[Date Index] [Thread Index] [FOM Postings] [FOM Home]

*To*: sacook@cs.toronto.edu*Subject*: Re: FOM: computer proofs*From*: Randy Pollack <pollack@dcs.gla.ac.uk>*Date*: Wed, 2 Dec 1998 18:42:56 GMT*CC*: fom@math.psu.edu*In-reply-to*: <98Dec2.101739edt.15577-23704@dvp.cs.toronto.edu> (message from Stephen Cook on Wed, 2 Dec 1998 10:17:38 -0500)*Sender*: owner-fom@math.psu.edu

Let me mention (again) my paper that touches on many of these points: @InProceedings{Pollack:belief, author = {Robert Pollack}, title = {How to Believe a Machine-Checked Proof}, booktitle = {Twenty Five Years of Constructive Type Theory}, editor = {Giovanni Sambin and Jan Smith}, year = 1998, publisher = {Oxford University Press} } Also available from <http://www.brics.dk/~pollack/export/believing.ps.gz>. There is a distinction between 2 kinds of computer proofs that has not been clear in the recent FOM discussion. In one kind of computer proof, we use a computer to syntactically check a (more or less explicit) derivation in a given formal system. Usually, a user gives some commands that a system like Mizar "compiles" into atomic steps of a formal system. (Of course, allowing reference to already proved statements.) Mizar claims to check a particular formal system, but doesn't actually construct a representation of the formal proofs it checks. Some proof systems such as Mike Gordon's HOL do, implicitly, construct such a proof. Taking it even further, my own proof checker, LEGO <http://www.dcs.ed.ac.uk/home/lego/> constructs explicit representations of proofs in the Extended Calculus of Constructions (ECC), which can be independently checked without knowing anything about the internal structure of LEGO. As long as you know the inference rules for ECC, you can check a proof yourself, or write your own computer program to check such proofs. Such an independent checking program only needs to syntactically check a particular formal system, i.e. a few axioms and rules. No matter how long the _proof_ to be checked, the proof checker is a simple program, much simpler than many informal mathematical proofs in textbooks. I am not claiming "absolute certainty" here, I'm comparing complexities. The implementation of such a proof checker may use machine arithmetic to implement the syntactic check of the given formal system, but if the proof being checked involves arithmetic, it will be the formal arithmetic defined in the formal system, and will not call machine arithmetic to execute the steps directly. The second kind of computer proof is like the 4CT proofs discussed on this list. Some informal algorithms are programmed and executed on a computer. These may be long, complicated and subtle algorithms (if the necessary computation is very long, there will be much optimization of the program), which makes it hard to believe. Also we are expecting that the semantics of the computer to match some informal mathematical foundation. For example, the [Robertson, Sanders, Seymour] quote posted by Steve Cook says > ... our programs use only integer arithmetic, and so we need not be > concerned with round-off errors and similar dangers of floating > point arithmetic. But it still depends on correct integer arithmetic, perhaps arbitrary precision, etc., as implemented in hardware. Finally I agree entirely with Sazonov's point "that any formal mathematical proof should have intuitively feasible length". In fact proof checkers of the first kind, that actually construct a representation of a proof, seem to enforce this requirement. So much so that the business of completely formal mathematics (or "explicit mathematics") is largely finding formal systems that we believe and that support proofs of feasible length. -- Randy Pollack <http://www.dcs.gla.ac.uk/~pollack/> Computing Science Dept. <pollack@dcs.gla.ac.uk> University of Glasgow, G12 8QQ, SCOTLAND Tel: +44 141 330-6055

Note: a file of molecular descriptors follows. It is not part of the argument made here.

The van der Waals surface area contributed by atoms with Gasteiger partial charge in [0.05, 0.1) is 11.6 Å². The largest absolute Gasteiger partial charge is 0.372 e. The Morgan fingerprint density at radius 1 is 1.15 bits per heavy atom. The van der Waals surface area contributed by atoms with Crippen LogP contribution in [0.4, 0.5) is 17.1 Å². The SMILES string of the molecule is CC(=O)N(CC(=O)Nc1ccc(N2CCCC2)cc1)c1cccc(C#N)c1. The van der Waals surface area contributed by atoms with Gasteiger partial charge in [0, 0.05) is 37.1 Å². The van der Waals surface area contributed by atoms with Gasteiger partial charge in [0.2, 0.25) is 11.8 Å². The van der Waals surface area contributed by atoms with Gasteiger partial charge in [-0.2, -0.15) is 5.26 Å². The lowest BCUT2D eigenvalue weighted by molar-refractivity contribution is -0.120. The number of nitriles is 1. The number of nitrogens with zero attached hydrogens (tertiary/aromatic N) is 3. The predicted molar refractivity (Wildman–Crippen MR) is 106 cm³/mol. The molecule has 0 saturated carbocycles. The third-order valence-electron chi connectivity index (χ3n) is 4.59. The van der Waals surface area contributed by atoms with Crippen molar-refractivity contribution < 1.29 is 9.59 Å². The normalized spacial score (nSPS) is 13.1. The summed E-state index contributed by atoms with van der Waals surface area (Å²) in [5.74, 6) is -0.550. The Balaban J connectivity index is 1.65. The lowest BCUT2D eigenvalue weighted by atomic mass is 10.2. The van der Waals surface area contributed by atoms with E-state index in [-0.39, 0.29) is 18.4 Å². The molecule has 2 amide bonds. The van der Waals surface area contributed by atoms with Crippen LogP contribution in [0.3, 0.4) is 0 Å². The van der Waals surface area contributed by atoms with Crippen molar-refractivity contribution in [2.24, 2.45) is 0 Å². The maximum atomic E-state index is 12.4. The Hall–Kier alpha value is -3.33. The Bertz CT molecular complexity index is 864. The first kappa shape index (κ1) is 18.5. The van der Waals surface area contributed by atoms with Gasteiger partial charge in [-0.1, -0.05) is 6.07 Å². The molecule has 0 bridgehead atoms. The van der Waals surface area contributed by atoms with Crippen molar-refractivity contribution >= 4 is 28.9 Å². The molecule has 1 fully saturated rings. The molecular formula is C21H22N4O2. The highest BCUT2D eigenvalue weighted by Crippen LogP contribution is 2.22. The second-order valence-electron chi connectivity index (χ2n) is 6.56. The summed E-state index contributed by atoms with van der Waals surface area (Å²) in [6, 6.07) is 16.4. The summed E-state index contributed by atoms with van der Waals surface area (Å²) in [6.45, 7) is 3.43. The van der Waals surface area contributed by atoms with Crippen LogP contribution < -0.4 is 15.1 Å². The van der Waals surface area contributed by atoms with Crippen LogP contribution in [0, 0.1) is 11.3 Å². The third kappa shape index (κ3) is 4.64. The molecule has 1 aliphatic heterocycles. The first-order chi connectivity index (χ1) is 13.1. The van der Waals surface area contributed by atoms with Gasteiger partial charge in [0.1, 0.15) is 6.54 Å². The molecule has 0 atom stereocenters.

**References**:**Stephen Cook**- FOM: computer proofs

[Date Prev] [Date Next] [Thread Prev] [Thread Next]

[Date Index] [Thread Index] [FOM Postings] [FOM Home]